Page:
Movement has been my way of expression for as long as I can remember.
As a young child, I loved gymnastics and was my happiest when I was twirling, leaping in the air, or turning myself upside down. Later, I discovered my love for dance and as I embarked on a journey to discover more about the arts, I began to delve deeper into finding my own language through creative movement. I took classes in ballet, tap, jazz, contemporary, hip hop and challenged my curiosity through other styles, such as improvisation, acro dance, reggae, and afro Caribbean classes. I joined several youth groups and took as many performing opportunities as were offered to me.
I was fortunate enough to be offered a place at The Northern School of Contemporary Dance, in England and it was here that I was introduced to dance in education, specifically dance for individuals with Autism. My studies required me to take part in, as well as lead, workshops for children with this condition. I enjoyed this time immensely, I saw how dance could truly impact the lives of these individuals in so many ways, giving them a voice and helping them develop a number of life skills, all while doing something that they loved. I learned that everyone can find freedom and expression through movement, no matter their age or ability. Even from this early on, I had the idea that continuing this work might be something I’d want to pursue in the future.
After graduating, I went on to perform as a dancer professionally in several countries, including; England, Germany, Austria, Switzerland, The Netherlands, Australia, and America and fulfilled a lifelong dream of performing in Cirque du Soleil’s “Pomp Duck and Circumstance”. While living in Germany, I also taught dance at a local studio. In 2003, I finally settled in the US and later became a citizen. I became a mother to two boys and was employed as a dance instructor at West Side Performing Arts, here in Madison, WI.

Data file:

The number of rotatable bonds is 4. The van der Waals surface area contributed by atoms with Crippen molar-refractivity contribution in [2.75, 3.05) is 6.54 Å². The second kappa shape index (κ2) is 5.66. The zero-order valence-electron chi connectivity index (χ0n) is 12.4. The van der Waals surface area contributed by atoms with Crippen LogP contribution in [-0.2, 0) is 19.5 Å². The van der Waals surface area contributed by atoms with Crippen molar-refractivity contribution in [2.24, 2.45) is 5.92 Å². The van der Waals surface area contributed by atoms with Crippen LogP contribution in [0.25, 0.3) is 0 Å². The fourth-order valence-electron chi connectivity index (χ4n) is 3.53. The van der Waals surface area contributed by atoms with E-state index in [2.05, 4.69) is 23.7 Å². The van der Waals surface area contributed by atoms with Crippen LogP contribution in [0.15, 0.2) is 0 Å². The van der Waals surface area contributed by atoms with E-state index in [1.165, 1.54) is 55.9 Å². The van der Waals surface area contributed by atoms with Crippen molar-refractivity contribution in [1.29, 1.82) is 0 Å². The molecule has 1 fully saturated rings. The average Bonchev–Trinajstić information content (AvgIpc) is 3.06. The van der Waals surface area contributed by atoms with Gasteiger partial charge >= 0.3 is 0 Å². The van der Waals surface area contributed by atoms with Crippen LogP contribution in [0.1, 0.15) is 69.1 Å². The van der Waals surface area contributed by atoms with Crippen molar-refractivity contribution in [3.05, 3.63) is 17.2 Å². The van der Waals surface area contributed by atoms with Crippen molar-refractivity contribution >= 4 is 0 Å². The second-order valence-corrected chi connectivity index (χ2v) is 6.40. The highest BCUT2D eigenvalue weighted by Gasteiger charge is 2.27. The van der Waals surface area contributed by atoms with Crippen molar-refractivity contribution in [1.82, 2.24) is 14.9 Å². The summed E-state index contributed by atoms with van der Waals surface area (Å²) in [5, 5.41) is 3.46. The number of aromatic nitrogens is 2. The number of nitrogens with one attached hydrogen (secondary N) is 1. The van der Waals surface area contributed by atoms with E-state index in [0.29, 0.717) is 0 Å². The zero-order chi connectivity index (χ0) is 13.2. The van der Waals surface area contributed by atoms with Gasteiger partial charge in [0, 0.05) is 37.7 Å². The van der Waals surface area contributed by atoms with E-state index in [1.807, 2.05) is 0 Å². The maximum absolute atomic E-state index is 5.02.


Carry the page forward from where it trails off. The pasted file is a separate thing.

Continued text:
As it happened, my youngest son was diagnosed with Autism. After the closure of WSPA, I continued to teach and began offering dance classes for children with developmental differences. During this time, I became a certified Rhythm Works Integrative Dance instructor.
Through my own journey with my son, I saw a desperate need for classes for children that found it difficult to participate in regular activities with their peers. I wanted to continue to develop a dance program that would not only help fill this gap and make dance accessible to everyone but would also provide an opportunity for parents of children with developmental differences, to meet and form new connections.
With the opening of Vibe -The place to dance-, I am so thrilled to have been given the opportunity to fulfill this dream.